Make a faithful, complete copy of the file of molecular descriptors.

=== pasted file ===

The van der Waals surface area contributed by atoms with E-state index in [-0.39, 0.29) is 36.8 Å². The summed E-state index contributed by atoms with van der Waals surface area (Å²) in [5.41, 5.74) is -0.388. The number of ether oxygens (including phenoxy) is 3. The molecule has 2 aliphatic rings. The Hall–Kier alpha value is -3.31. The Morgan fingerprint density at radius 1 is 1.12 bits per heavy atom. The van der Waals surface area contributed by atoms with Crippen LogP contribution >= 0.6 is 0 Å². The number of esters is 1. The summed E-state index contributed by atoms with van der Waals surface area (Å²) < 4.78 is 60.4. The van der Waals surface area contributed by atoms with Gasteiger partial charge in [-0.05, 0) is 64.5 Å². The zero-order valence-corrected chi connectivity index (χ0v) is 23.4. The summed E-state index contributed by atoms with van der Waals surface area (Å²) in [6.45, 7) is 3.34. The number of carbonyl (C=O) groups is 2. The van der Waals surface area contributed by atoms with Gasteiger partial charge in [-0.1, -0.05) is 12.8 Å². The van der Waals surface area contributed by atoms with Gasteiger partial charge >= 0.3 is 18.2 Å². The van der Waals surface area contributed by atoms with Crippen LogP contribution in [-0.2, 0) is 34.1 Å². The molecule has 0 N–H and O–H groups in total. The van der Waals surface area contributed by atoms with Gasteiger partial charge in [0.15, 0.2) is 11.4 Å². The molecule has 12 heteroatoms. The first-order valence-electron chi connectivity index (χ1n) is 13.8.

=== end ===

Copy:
The van der Waals surface area contributed by atoms with E-state index in [-0.39, 0.29) is 36.8 Å². The summed E-state index contributed by atoms with van der Waals surface area (Å²) in [5.41, 5.74) is -0.388. The number of ether oxygens (including phenoxy) is 3. The molecule has 2 aliphatic rings. The Hall–Kier alpha value is -3.31. The Morgan fingerprint density at radius 1 is 1.12 bits per heavy atom. The van der Waals surface area contributed by atoms with Crippen LogP contribution >= 0.6 is 0 Å². The number of esters is 1. The summed E-state index contributed by atoms with van der Waals surface area (Å²) < 4.78 is 60.4. The van der Waals surface area contributed by atoms with Gasteiger partial charge in [-0.05, 0) is 64.5 Å². The zero-order valence-corrected chi connectivity index (χ0v) is 23.4. The summed E-state index contributed by atoms with van der Waals surface area (Å²) in [6.45, 7) is 3.34. The number of carbonyl (C=O) groups is 2. The van der Waals surface area contributed by atoms with Gasteiger partial charge in [-0.1, -0.05) is 12.8 Å². The van der Waals surface area contributed by atoms with Gasteiger partial charge >= 0.3 is 18.2 Å². The van der Waals surface area contributed by atoms with Crippen LogP contribution in [-0.2, 0) is 34.1 Å². The molecule has 0 N–H and O–H groups in total. The van der Waals surface area contributed by atoms with Gasteiger partial charge in [0.15, 0.2) is 11.4 Å². The molecule has 12 heteroatoms. The first-order valence-electron chi connectivity index (χ1n) is 13.8.